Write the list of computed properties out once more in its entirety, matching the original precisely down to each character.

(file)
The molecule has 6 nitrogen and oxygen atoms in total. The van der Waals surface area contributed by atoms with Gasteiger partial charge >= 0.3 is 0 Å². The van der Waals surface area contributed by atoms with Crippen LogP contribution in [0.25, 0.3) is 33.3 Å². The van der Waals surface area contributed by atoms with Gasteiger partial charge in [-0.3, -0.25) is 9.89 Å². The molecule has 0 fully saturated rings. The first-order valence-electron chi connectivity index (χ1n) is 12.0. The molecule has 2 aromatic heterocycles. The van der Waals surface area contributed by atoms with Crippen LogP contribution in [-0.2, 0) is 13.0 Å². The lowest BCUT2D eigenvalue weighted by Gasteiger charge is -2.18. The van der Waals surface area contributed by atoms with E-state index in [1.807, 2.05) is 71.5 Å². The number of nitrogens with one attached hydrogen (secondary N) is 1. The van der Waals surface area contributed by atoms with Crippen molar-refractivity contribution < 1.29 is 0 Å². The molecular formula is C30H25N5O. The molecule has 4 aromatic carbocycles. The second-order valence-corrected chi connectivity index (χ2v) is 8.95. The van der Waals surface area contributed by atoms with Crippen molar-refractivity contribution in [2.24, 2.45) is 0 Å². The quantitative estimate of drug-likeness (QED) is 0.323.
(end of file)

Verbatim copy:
The molecule has 6 nitrogen and oxygen atoms in total. The van der Waals surface area contributed by atoms with Gasteiger partial charge >= 0.3 is 0 Å². The van der Waals surface area contributed by atoms with Crippen LogP contribution in [0.25, 0.3) is 33.3 Å². The van der Waals surface area contributed by atoms with Gasteiger partial charge in [-0.3, -0.25) is 9.89 Å². The molecule has 0 fully saturated rings. The first-order valence-electron chi connectivity index (χ1n) is 12.0. The molecule has 2 aromatic heterocycles. The van der Waals surface area contributed by atoms with Crippen LogP contribution in [-0.2, 0) is 13.0 Å². The lowest BCUT2D eigenvalue weighted by Gasteiger charge is -2.18. The van der Waals surface area contributed by atoms with E-state index in [1.807, 2.05) is 71.5 Å². The number of nitrogens with one attached hydrogen (secondary N) is 1. The van der Waals surface area contributed by atoms with Crippen molar-refractivity contribution < 1.29 is 0 Å². The molecular formula is C30H25N5O. The molecule has 4 aromatic carbocycles. The second-order valence-corrected chi connectivity index (χ2v) is 8.95. The van der Waals surface area contributed by atoms with Crippen molar-refractivity contribution in [2.24, 2.45) is 0 Å². The quantitative estimate of drug-likeness (QED) is 0.323.